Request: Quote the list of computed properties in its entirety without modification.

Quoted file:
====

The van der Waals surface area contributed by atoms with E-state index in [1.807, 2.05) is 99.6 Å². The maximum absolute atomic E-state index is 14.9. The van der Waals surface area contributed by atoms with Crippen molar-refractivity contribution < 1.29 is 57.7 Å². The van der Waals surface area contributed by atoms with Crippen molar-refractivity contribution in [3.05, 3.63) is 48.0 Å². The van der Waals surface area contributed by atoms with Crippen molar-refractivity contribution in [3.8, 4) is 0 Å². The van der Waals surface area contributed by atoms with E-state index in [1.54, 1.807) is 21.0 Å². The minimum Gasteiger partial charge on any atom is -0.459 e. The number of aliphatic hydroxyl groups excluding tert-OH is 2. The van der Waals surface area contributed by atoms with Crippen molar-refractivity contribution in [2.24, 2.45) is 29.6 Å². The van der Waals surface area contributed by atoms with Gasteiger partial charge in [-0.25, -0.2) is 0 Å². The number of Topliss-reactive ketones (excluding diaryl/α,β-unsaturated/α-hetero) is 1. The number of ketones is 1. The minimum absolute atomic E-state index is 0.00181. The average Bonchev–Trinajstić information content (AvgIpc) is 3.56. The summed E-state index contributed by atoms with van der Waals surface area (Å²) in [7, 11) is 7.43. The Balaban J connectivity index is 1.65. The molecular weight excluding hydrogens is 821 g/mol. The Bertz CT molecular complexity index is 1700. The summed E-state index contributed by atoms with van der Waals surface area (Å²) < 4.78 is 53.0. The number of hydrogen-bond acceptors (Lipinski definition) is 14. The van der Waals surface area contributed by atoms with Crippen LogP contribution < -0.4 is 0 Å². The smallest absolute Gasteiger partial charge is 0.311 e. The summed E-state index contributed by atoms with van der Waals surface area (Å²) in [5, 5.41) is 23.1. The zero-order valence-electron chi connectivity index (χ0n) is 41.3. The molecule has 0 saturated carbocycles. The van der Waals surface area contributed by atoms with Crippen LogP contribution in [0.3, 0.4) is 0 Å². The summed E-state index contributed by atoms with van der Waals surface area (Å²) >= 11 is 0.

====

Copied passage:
The van der Waals surface area contributed by atoms with E-state index in [1.807, 2.05) is 99.6 Å². The maximum absolute atomic E-state index is 14.9. The van der Waals surface area contributed by atoms with Crippen molar-refractivity contribution < 1.29 is 57.7 Å². The van der Waals surface area contributed by atoms with Crippen molar-refractivity contribution in [3.05, 3.63) is 48.0 Å². The van der Waals surface area contributed by atoms with Crippen molar-refractivity contribution in [3.8, 4) is 0 Å². The van der Waals surface area contributed by atoms with E-state index in [1.54, 1.807) is 21.0 Å². The minimum Gasteiger partial charge on any atom is -0.459 e. The number of aliphatic hydroxyl groups excluding tert-OH is 2. The van der Waals surface area contributed by atoms with Crippen molar-refractivity contribution in [2.24, 2.45) is 29.6 Å². The van der Waals surface area contributed by atoms with Gasteiger partial charge in [-0.25, -0.2) is 0 Å². The number of Topliss-reactive ketones (excluding diaryl/α,β-unsaturated/α-hetero) is 1. The number of ketones is 1. The minimum absolute atomic E-state index is 0.00181. The average Bonchev–Trinajstić information content (AvgIpc) is 3.56. The summed E-state index contributed by atoms with van der Waals surface area (Å²) in [7, 11) is 7.43. The Balaban J connectivity index is 1.65. The molecular weight excluding hydrogens is 821 g/mol. The Bertz CT molecular complexity index is 1700. The summed E-state index contributed by atoms with van der Waals surface area (Å²) < 4.78 is 53.0. The number of hydrogen-bond acceptors (Lipinski definition) is 14. The van der Waals surface area contributed by atoms with Crippen LogP contribution < -0.4 is 0 Å². The smallest absolute Gasteiger partial charge is 0.311 e. The summed E-state index contributed by atoms with van der Waals surface area (Å²) in [5, 5.41) is 23.1. The zero-order valence-electron chi connectivity index (χ0n) is 41.3. The molecule has 0 saturated carbocycles. The van der Waals surface area contributed by atoms with Crippen LogP contribution in [0.3, 0.4) is 0 Å². The summed E-state index contributed by atoms with van der Waals surface area (Å²) >= 11 is 0.